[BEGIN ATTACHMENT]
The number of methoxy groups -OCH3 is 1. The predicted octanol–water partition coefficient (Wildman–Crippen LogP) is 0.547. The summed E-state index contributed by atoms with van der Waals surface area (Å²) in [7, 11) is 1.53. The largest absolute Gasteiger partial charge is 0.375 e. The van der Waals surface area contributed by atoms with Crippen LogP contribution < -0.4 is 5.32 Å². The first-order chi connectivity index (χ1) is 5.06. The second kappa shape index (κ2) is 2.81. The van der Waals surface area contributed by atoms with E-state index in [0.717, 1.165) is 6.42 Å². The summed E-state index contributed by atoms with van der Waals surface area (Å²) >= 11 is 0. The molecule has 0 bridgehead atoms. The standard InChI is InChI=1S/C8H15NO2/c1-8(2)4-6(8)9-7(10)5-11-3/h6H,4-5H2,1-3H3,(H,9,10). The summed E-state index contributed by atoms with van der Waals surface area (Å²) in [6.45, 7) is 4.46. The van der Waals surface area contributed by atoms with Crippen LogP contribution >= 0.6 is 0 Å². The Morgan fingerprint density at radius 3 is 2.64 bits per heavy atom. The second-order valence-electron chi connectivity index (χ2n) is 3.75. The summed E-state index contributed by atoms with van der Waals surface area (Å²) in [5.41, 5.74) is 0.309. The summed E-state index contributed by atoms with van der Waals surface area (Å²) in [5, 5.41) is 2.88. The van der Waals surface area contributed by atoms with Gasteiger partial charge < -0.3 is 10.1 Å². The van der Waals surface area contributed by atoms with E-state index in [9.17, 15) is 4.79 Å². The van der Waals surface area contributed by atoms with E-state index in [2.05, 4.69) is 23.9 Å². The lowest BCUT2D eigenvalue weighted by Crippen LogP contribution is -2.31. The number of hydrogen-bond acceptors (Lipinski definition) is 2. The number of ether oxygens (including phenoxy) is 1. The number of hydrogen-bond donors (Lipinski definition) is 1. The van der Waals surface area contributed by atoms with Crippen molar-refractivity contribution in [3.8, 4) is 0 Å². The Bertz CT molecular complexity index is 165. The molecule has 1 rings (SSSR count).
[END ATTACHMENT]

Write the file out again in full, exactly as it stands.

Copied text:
The number of methoxy groups -OCH3 is 1. The predicted octanol–water partition coefficient (Wildman–Crippen LogP) is 0.547. The summed E-state index contributed by atoms with van der Waals surface area (Å²) in [7, 11) is 1.53. The largest absolute Gasteiger partial charge is 0.375 e. The van der Waals surface area contributed by atoms with Crippen LogP contribution < -0.4 is 5.32 Å². The first-order chi connectivity index (χ1) is 5.06. The second kappa shape index (κ2) is 2.81. The van der Waals surface area contributed by atoms with E-state index in [0.717, 1.165) is 6.42 Å². The summed E-state index contributed by atoms with van der Waals surface area (Å²) >= 11 is 0. The molecule has 0 bridgehead atoms. The standard InChI is InChI=1S/C8H15NO2/c1-8(2)4-6(8)9-7(10)5-11-3/h6H,4-5H2,1-3H3,(H,9,10). The summed E-state index contributed by atoms with van der Waals surface area (Å²) in [6.45, 7) is 4.46. The van der Waals surface area contributed by atoms with Crippen LogP contribution >= 0.6 is 0 Å². The Morgan fingerprint density at radius 3 is 2.64 bits per heavy atom. The second-order valence-electron chi connectivity index (χ2n) is 3.75. The summed E-state index contributed by atoms with van der Waals surface area (Å²) in [5.41, 5.74) is 0.309. The summed E-state index contributed by atoms with van der Waals surface area (Å²) in [5, 5.41) is 2.88. The van der Waals surface area contributed by atoms with Gasteiger partial charge < -0.3 is 10.1 Å². The van der Waals surface area contributed by atoms with E-state index in [9.17, 15) is 4.79 Å². The van der Waals surface area contributed by atoms with E-state index in [2.05, 4.69) is 23.9 Å². The lowest BCUT2D eigenvalue weighted by Crippen LogP contribution is -2.31. The number of hydrogen-bond acceptors (Lipinski definition) is 2. The number of ether oxygens (including phenoxy) is 1. The number of hydrogen-bond donors (Lipinski definition) is 1. The van der Waals surface area contributed by atoms with Crippen molar-refractivity contribution in [3.8, 4) is 0 Å². The Bertz CT molecular complexity index is 165. The molecule has 1 rings (SSSR count).